Compile Handlebars templates with Grunt

During the refactoring of views in my Strava Desktop pet project, I decided to switch from manually rendered views to Handlebars templates.

I did a quick search of available Grunt plugins. There are plenty of them. The ‘official’ grunt-contrib-handlebars plugin got stuck with the Handlebars 3.0 version. Furthermore, I didn’t like the code it generated. It didn’t allow me to customize the template name (basically strip a prefix). I didn’t want to refer to my template as src/templates/stravaAuth.hbs – just stravaAuth.

Instead of going the complex way, I called the handlebars command using the grunt-run plugin. This is my configuration:

The moral of the story: you don’t always need a fancy plugin. Calling the tool directly is good enough.

Think first about the commit message

Think first about the commit message

Very early in my career, a senior developer explained me that a commit message should tell about the ‘why’ of a change. I didn’t follow his wise advice wholeheartedly. My explanations in commits were sometimes good, sometimes bad and ugly.

A couple of years ago, when working with AngularJS, I read about the AngularJS commit guidelines. It made me think about the importance of a good message. Recently I stumbled upon the Chris Beams’ article How to Write a Git Commit Message. It was a final reminder (sprinkled with a lot of examples) that I should improve my commit message habits.

As a practice, I rewrote all commit messages of Stravad, my current pet project. (If you ask what is Stravad – it stands for Strava Desktop, a batch editor for Strava activities) I pushed everything back to Gitlab. I know, git push --force is generally considered bad, but I’m alone on the project.

After that I started thinking about how to not to fall into the same sluggishness trap again. My problem was that I was trying to accomplish too many things in one atomic changeset. I knew that I had to implement only the foo feature, but I saw this ugly code over here, so I refactored it, and, oh my God, this build dependency was not required anymore (removed it), and, the build file was totally messy, so I cleaned it up, and … Finally I had too many things to describe with 50-80 characters.

My solution is simple:

before starting working on anything, think up-front about the commit message

Why are you going to modify the code? What is the expected outcome? Think of it like a motto for the upcoming work.


When I stick to the message, it helps me concentrate on the main reason of the change (new functionality, technical improvement, etc.). All improvements I detect are written down on the todo list. I stay more focused and productive.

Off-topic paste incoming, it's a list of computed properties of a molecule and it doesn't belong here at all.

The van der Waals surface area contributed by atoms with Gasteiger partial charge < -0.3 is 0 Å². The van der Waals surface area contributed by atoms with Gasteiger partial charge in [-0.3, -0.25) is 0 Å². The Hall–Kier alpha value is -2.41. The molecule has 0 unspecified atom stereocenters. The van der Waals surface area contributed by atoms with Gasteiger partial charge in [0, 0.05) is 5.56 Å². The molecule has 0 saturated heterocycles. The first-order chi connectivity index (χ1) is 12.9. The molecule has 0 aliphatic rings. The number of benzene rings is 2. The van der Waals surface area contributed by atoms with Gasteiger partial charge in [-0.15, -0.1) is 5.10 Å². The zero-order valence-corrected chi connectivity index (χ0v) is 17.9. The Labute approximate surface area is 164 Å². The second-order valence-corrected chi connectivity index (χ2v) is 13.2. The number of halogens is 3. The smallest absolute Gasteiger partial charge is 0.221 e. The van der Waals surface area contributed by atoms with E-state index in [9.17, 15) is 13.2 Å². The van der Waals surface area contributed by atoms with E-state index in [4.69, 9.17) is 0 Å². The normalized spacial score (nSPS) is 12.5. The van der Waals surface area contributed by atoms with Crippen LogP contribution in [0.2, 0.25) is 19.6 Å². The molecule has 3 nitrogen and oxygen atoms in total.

Sample project – todo manager in Clojure with hexagonal architecture

I just finished the very first version of yet another todo manager. This time written in Clojure and with principles of hexagonal architecture applied. Don’t worry, this is not a serious application made for receiving VC funding and earning millions. I worked on it just for practicing Clojure and for trying to separate the core (aka domain aka business logic) from delivery mechanism and integrations.

You can see the result at: See the for more details.

Custom collections in Groovy

Groovy allows to create custom collections the easy way. Moreover, a custom collection can support the Groovy collection API (all the additional methods that Groovy adds to Collection/List/Set).

The implementation is simple. Your custom collection is a decorator over the original collection. You provide a constructor accepting the collection you are wrapping. All method calls are delegated to the original collection with @Delegate annotation.

As an example, a custom list of Strings:

How to create your collection? You don’t have to call the constructor explicitly. Groovy as operator comes to the rescue:

Let’s see if it works:

Everything perfect!

For the curious, the culprit is DefaultGroovyMethods.asType(Collection col, Class clazz) method. It allows to cast plain Groovy collection to a custom implementation by calling the wrapping constructor.

Haskell TDD kickstart with HSpec and Guard

You’ll need:

  • Haskell Platform. It includes (among other things) Cabal – Haskell build system.
  • HSpec – Haskell testing library
cabal update && cabal install hspec
  • Ruby – install through rvm, your OS package manager or use system-provided Ruby interpreter.
  • RubyGems
  • Guard and guard-haskell – for watching your code and executing tests on change
gem install guard-haskell
  • in your project – Guardfile and your-project-name.cabal build descriptor (and of course some code and its tests)

I created a sample project – hspec-kicstart – that bundles everything together.
It has a minimal Guard and Cabal configuration, more-than-trivial production code and the test.

After cloning the project

cabal test

should tell you 1 of 1 test suites (1 of 1 test cases) passed.


and then Enter (runs all tests) yields 1 example, 0 failures.

Clone it, play with it and enjoy!